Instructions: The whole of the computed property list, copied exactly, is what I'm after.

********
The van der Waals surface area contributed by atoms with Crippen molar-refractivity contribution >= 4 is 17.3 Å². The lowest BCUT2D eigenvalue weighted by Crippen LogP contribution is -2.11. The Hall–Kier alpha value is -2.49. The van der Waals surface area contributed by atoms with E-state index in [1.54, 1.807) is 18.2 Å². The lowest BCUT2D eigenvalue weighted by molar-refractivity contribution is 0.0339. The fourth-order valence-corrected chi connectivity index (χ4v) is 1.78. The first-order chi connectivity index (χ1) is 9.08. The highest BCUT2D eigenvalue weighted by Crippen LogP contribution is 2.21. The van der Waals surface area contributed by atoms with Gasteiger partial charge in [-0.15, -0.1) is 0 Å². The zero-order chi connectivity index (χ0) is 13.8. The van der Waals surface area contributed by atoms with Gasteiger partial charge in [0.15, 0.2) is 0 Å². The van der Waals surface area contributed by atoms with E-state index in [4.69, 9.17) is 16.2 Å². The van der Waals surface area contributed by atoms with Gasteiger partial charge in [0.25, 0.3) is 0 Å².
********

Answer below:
The van der Waals surface area contributed by atoms with Crippen molar-refractivity contribution >= 4 is 17.3 Å². The lowest BCUT2D eigenvalue weighted by Crippen LogP contribution is -2.11. The Hall–Kier alpha value is -2.49. The van der Waals surface area contributed by atoms with E-state index in [1.54, 1.807) is 18.2 Å². The lowest BCUT2D eigenvalue weighted by molar-refractivity contribution is 0.0339. The fourth-order valence-corrected chi connectivity index (χ4v) is 1.78. The first-order chi connectivity index (χ1) is 9.08. The highest BCUT2D eigenvalue weighted by Crippen LogP contribution is 2.21. The van der Waals surface area contributed by atoms with Gasteiger partial charge in [-0.15, -0.1) is 0 Å². The zero-order chi connectivity index (χ0) is 13.8. The van der Waals surface area contributed by atoms with Gasteiger partial charge in [0.15, 0.2) is 0 Å². The van der Waals surface area contributed by atoms with E-state index in [4.69, 9.17) is 16.2 Å². The van der Waals surface area contributed by atoms with Gasteiger partial charge in [0.25, 0.3) is 0 Å².